Wes Anderson’s "Asteroid City" opens this weekend. It’s a film about a TV program about a play within a play set in a small desert town during a stargazing event.
I have been a fan of Anderson's work from the early days of "Bottle Rocket" and "Rushmore." But "Asteroid City" feels like someone asked Anderson to make the most Wes Anderson film he could imagine and this is the result.
So we get something that is gorgeous to look at and meticulously crafted down to the last grain of sand. Yet it also feels oddly distant and cold. Perhaps that is deliberate in a sort of Brechtian way. Anderson crafts the narrative structure as a 1950s-looking black-and-white TV program with Bryan Cranston as a Rod Serling-esque narrator, presenting us with a playwright (Edward Norton) who is crafting a play about a very peculiar event that happens in the desert at the site of a centuries-old meteor crater. The story also involves a group of junior stargazers who are all precocious scientists.
The film moves back and forth through the different layers of narrative, sometimes with the characters breaking a fourth wall in one dimension to enter another. It's sometimes clever, sometimes funny but always self-aware in that particular Anderson deadpan manner.
Like the Coen Brothers, Anderson is a filmmaker who imprints every frame with his unique vision and sense of craft. Like Peter Greenaway ("The Cook, the Thief, His Wife & Her Lover"), he has a very precise visual style that tries to put a kind of mathematical order on the chaos of life. Note how many things in Anderson's desert town are defined by numbers, from population to motel rooms to how an extraterrestrial might view a meteorite.
Jason Schwartzman, who plays the grief-stricken Auggie, has worked with Anderson since the director's sophomore feature, "Rushmore."
"I think any sense of order is done with the knowledge that life is chaotic and that therein lies the whole part of, like the Adrien Brody character says in the movie, 'Just keep doing it,'" Schwartzman said. "It's like it's going to be controllable at times and uncontrollable at times. And I think of it as like a choreographer with rhythmic dance, people flipping and catching. You want the person who's in charge of that to make sure you're on this piece of tape when that person comes flipping down, because they need you to catch them. It's putting order on something to make it more chaotic."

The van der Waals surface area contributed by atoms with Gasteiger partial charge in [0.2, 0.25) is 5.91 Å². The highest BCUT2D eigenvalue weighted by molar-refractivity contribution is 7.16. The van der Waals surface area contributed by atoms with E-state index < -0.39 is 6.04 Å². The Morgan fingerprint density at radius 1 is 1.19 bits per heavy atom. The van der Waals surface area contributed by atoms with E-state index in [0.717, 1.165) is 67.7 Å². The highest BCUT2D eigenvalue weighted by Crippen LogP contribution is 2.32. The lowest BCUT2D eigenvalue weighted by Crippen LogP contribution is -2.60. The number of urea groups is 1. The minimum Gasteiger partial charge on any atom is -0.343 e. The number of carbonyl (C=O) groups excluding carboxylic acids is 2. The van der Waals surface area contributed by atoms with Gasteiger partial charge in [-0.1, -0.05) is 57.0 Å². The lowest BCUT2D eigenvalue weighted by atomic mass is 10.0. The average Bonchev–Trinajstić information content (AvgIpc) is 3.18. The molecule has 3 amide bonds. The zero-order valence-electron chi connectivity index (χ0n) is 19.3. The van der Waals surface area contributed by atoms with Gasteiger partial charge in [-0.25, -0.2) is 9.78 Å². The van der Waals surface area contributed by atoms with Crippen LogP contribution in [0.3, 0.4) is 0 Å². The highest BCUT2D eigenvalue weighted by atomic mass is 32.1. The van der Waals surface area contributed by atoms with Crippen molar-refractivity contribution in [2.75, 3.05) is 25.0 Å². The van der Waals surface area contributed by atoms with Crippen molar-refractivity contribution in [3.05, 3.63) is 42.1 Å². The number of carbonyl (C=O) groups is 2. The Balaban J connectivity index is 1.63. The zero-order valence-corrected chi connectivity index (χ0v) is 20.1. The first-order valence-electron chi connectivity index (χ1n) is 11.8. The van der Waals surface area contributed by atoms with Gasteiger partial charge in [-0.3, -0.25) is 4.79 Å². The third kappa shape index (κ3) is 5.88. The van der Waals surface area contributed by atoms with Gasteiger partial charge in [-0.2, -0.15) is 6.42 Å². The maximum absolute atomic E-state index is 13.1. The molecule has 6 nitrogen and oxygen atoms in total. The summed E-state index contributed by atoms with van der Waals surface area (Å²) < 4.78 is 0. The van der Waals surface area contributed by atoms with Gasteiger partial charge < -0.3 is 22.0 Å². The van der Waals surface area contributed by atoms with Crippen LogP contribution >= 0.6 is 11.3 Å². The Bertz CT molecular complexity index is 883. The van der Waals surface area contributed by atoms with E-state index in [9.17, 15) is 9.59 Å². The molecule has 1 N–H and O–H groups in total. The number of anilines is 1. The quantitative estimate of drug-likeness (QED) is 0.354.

And, for this film, Anderson throws in a distinct Road Runner cartoon vibe mixed with Buster Keaton then mixed with John Ford's "Monument Valley." Once again, it's layers. But Anderson exerts his control over the comic anarchy by creating a set where everything has been created and designed. Nothing is real. He gives us a clear sense of the environment by providing a 360-degree pan that shows us the entire terrain, but then there are such inexplicable things as a freeway ramp going nowhere and a police chase that never resolves.
There are moments that feel casually profound as characters deal with grief and loss, as well as the creative process. But I also wonder if I am searching for something profound in what might just be a postmodernist joke Anderson has created to amuse himself. We see a mushroom cloud of a nuclear test, and I wonder if it is meant to be a silly gag, like Wile E. Coyote blowing up, that is not meant to be taken seriously — or something more thematically ominous for anyone thinking about the history of government nuclear tests. The fact that I’m not sure is both frustrating and intriguing.